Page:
So, you’re trying to decide between an electric unicycle (EUC) and a OneWheel (Future Motion)? Maybe you’re just stalking other EUC riders like myself and wondering why they chose an EUC over a OneWheel. It is also possible you’re new to EUCs and second guessing your decision after seeing all the cool promos of OneWheels everywhere. Whatever your reason, I hope to shed some light why I chose an EUC over a OneWheel and perhaps help you commit to your decision in the process.
In this article, I will go over the following topics:
- Why I chose an EUC over a OneWheel
- The main differences between an EUC and a OneWheel
- Which device is better for commuting, off-roading, tricks, and long cruises
- What are the safety issues between the two one-wheeled devices
- The affordability and cost-of-ownership of an EUC versus a OneWheel
What is an Electric Unicycle (EUC)? A OneWheel?
An electric unicycle, or EUC, is a self-balancing personal transportation device with one wheel. They are powered by lithium batteries and have a motor in the hub of the wheel. The motor is what propels the EUC forward and is also used for regenerative braking.
An EUC comes in many sizes (based around its wheel size) ranging from 14 inches to 24 inches in diameter. The latter is a bit smaller than a road bicycle tire. The most popular wheel sizes are 16 inches, 18 inches, and 20 inches.
On the other hand, a OneWheel (OW) is a self-balancing “skateboard” that is powered by an electric motor. It has a single go-kart type wheel in the middle of the board. In contrast to an EUC, where a rider stands facing forward, a OneWheel rider stands sideways like a surfer on the board (right or left leg in front).
Both devices use self-balancing technology to keep a rider upright while moving. This is done with the help of accelerometers and other fancy gadgetry. The inherent risks, of course, between both electric devices is also similar.
You can buy a OneWheel at the Future Motion store, or other brick and mortar stores in the United States. For electric unicycles, depending on where you live, you can buy them at various places. A search online will show you vendors like LumBuy, eWheels, EUCO, e-Rides, AlienRides, and other online resellers.
Why I personally decided to go with an EUC over a OneWheel
Let’s dive into it. Why did I choose an EUC as my main micro mobility device (or personal electric vehicle, PEV, etc) when there are other devices like the Onewheel out there?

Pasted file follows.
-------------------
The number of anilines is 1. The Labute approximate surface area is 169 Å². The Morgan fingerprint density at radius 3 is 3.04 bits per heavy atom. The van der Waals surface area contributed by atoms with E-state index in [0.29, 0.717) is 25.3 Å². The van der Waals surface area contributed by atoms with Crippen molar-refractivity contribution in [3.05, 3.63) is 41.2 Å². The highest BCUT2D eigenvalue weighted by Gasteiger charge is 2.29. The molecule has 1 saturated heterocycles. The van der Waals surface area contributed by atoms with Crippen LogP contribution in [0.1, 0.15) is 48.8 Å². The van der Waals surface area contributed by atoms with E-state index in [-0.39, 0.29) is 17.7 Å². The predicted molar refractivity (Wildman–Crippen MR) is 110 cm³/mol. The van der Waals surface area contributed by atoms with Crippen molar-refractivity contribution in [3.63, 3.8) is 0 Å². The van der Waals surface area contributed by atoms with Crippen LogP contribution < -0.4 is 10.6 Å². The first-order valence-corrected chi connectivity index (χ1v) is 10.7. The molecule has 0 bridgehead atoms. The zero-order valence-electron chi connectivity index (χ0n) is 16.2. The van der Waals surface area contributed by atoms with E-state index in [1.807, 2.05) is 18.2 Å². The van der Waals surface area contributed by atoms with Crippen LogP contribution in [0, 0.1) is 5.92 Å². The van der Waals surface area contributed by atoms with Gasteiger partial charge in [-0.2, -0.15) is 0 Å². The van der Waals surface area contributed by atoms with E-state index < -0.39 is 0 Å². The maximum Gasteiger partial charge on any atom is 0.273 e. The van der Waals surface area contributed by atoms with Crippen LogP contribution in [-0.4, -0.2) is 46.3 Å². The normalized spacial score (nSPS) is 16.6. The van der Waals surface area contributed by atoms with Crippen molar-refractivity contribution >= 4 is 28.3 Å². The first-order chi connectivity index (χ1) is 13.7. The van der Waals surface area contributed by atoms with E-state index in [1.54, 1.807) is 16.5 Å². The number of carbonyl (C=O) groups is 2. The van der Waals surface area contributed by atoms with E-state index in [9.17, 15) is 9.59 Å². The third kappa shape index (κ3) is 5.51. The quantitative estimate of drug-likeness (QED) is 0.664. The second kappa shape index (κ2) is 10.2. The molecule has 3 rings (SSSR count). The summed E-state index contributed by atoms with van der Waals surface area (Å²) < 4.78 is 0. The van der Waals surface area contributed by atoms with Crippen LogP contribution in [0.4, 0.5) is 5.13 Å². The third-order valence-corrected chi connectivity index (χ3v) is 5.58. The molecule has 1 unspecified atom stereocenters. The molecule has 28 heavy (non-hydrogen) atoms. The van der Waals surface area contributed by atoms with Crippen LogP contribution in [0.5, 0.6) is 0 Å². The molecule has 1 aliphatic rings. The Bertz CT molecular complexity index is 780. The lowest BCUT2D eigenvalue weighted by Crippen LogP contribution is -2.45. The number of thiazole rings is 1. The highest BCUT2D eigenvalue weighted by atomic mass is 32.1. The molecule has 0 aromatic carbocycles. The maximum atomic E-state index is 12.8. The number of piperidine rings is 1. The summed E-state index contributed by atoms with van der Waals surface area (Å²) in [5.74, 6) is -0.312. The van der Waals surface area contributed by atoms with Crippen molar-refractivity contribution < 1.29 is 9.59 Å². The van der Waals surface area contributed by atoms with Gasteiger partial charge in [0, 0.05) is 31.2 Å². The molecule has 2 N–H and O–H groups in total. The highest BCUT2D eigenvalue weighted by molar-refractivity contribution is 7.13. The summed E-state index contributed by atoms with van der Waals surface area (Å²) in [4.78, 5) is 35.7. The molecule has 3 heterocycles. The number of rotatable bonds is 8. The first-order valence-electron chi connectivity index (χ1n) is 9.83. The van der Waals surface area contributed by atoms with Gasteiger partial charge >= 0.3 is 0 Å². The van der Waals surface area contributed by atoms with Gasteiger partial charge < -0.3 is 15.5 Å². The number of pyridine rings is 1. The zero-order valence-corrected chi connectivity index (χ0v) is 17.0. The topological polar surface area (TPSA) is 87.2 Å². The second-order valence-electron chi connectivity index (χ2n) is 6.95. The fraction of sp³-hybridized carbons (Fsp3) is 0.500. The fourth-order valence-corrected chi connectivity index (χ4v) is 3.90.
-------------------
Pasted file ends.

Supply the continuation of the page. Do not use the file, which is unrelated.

For the record, I’ve tried both over the last two years. But, it came down to two things for me choosing to ride an electric unicycle over the Future Motion OneWheel.
My thoughts on safety
Although I think the fun float factor of the OW beats the EUC in so many areas, the sideways stance, the simulated snowboard carving on asphalt, and the vibe of balancing on a skateboard style device, the EUC felt less risky.
Okay, so I admit, at my stage in life with a full time job, a family, and responsibilities, I play it a bit more safe than when I was in my 20s. The current speed I’m comfortable riding isn’t as high as it might have been years ago. But as an electric one wheeler, I can see how going fast isn’t that hard to do.
But seriously, with the EUC, I felt like if I took a spill, it would be similar to falling off a bicycle or even an electric scooter. I know how to fall off a bike (been doing it since I was 5 years old) and have dropped an e-scooter many times going off-road, hitting potholes; all of it.
On an EUC, I just feel like the chances of getting seriously injured are lower. Sure, the EUC goes faster but it’s predictable. Or, at least the risk of crashing, stumbling off are a bit more in my control with an EUC as compared with a OW.
I’m not saying you can’t get hurt on an EUC, because you definitely can (try to wear the best protective gear!) . But overall, in my opinion, the risks seem lower.
More range equals more fun?
Regarding range, an EUC can travel much further on a single charge than a OneWheel. This is due simply to the fact that an EUC has a larger battery pack for less cost than a OneWheel. The most advanced OneWheel GT has a battery capacity of 525 wh; while an EUC, depending on the model, has a 1,000 – 3,600 wh battery.
Are you trying to take a Onewheel commute? Are you taking a sightseeing one wheel NYC route? If so, range may not be that important. But for the rest of you… a bigger battery means less time thinking about whether my remaining battery charge will get me from point A to B.